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Semin Surg Oncol. 1997 Sep-Oct;13(5):319-27.

Genetic studies and molecular markers of bladder cancer.

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Department of Pathology, Memorial Sloan-Kettering Cancer Center, New York, New York 10021, USA.


Target genes implicated in cellular transformation and tumor progression have been divided into two categories: proto-oncogenes which, when activated, become dominant events characterized by the gain of function, and tumor suppressor genes which become recessive events characterized by the loss of function. Alterations in proto-oncogenes and tumor suppressor genes seem equally prevalent among human cancers. Multiple mutations appear to be required to conform the malignant phenotype. Proto-oncogenes are activated mainly by point mutations; however, amplification and translocation events are also common. Tumor suppressor genes are inactivated by an allelic loss followed by a point mutation of the remaining allele. The prototype suppressor genes are the retinoblastoma (RB) gene and the TP53 (also known as p53) genes. Recent studies have shown that inactivation of TP53 and RB occur in bladder tumors that have a more aggressive clinical outcome and poor prognosis. We will review the molecular abnormalities associated with both oncogenes and tumor suppressor genes in bladder tumors, and also discuss the potential clinical use of their detection. The implementation of objective predictive assays to identify these alterations in clinical material will enhance our ability to assess tumor biological activities and to design effective treatment regimes.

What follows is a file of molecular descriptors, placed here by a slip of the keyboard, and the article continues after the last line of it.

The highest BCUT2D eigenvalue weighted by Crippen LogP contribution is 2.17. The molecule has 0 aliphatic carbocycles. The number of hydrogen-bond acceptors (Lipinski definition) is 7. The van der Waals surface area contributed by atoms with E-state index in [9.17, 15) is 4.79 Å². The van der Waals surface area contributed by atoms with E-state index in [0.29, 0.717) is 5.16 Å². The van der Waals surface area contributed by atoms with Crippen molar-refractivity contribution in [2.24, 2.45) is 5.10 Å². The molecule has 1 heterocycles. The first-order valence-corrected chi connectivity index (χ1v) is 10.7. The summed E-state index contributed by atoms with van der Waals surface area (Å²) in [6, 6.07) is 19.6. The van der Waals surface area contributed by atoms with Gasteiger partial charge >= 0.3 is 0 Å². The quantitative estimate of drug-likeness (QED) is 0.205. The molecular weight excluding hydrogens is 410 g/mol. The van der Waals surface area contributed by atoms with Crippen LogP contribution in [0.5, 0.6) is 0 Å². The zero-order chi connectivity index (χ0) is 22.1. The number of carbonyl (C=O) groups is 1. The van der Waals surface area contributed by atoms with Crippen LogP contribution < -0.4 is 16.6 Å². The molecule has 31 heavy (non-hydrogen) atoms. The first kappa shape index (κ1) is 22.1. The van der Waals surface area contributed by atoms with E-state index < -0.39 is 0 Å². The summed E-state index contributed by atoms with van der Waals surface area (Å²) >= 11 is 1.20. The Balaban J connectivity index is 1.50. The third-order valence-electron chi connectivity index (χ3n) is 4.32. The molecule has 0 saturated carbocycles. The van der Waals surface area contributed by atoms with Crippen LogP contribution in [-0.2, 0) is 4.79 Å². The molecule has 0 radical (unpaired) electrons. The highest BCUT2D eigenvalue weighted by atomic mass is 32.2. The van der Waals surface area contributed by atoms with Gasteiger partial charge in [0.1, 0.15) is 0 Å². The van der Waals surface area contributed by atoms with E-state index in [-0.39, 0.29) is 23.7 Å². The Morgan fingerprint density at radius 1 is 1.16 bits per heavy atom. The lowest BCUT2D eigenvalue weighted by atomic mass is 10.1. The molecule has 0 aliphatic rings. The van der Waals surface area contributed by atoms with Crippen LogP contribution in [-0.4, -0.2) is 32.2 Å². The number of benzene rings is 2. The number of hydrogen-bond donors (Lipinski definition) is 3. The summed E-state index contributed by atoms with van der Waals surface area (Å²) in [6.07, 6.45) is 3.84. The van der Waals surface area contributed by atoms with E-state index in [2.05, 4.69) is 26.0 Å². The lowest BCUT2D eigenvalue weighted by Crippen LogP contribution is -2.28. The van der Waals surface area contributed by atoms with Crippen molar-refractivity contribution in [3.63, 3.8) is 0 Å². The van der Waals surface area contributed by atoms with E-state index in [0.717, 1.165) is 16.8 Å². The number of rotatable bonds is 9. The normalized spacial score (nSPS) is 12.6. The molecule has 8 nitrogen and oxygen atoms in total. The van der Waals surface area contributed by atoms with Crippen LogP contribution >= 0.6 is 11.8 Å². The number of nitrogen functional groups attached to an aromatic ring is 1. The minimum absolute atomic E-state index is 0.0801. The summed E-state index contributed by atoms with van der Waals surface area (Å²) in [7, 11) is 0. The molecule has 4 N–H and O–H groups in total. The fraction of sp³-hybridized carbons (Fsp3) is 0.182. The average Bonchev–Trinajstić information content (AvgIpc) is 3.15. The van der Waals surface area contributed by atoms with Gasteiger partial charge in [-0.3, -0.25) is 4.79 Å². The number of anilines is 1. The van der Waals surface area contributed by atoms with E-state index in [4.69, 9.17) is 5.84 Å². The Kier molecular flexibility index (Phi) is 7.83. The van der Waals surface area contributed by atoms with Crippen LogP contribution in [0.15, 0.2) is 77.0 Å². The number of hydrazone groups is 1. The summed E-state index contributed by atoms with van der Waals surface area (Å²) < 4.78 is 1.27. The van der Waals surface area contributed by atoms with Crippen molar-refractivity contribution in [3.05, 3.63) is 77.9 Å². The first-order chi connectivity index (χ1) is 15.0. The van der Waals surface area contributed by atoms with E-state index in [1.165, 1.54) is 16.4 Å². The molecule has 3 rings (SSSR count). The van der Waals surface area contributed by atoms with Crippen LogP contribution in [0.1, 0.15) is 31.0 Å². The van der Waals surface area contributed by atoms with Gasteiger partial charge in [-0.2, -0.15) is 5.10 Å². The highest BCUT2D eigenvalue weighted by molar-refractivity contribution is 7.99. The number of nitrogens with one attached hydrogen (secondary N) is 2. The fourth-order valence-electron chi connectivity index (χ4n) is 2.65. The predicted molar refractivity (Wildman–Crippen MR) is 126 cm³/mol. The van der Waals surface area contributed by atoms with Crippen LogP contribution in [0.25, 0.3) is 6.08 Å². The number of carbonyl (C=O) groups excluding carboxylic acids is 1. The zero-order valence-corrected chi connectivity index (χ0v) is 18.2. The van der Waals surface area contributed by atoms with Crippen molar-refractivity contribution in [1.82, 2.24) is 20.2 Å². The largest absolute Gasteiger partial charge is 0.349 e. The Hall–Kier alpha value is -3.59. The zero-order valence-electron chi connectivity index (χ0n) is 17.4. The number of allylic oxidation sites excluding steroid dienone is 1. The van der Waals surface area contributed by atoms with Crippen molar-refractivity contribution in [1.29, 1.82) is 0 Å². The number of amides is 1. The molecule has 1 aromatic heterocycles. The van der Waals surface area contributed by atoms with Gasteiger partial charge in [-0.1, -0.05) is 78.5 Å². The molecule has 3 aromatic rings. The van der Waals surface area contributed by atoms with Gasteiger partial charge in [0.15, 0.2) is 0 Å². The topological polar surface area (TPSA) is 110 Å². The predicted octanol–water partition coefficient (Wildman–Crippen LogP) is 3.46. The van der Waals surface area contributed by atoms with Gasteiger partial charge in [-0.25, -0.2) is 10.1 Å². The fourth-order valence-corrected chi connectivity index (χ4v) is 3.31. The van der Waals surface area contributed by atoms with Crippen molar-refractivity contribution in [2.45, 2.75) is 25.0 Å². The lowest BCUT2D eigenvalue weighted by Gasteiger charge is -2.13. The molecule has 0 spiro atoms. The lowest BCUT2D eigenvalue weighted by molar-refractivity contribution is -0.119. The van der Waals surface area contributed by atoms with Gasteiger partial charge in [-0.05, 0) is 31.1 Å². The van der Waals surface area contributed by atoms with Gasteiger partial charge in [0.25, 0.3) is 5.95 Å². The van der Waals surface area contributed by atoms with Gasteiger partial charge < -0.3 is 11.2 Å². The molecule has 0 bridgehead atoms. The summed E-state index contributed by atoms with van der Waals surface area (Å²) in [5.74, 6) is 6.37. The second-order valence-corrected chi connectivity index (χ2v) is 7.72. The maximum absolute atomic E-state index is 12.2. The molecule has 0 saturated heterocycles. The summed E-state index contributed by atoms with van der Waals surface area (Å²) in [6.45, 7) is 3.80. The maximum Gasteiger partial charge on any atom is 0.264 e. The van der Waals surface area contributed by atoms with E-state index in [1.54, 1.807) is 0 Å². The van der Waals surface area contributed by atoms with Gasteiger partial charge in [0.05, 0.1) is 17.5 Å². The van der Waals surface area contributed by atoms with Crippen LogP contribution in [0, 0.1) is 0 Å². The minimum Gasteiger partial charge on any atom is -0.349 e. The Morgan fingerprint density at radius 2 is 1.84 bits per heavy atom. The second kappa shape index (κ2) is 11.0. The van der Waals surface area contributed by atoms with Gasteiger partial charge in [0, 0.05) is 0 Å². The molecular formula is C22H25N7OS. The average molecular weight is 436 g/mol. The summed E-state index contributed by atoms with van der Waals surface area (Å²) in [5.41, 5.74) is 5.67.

[Indexed for MEDLINE]

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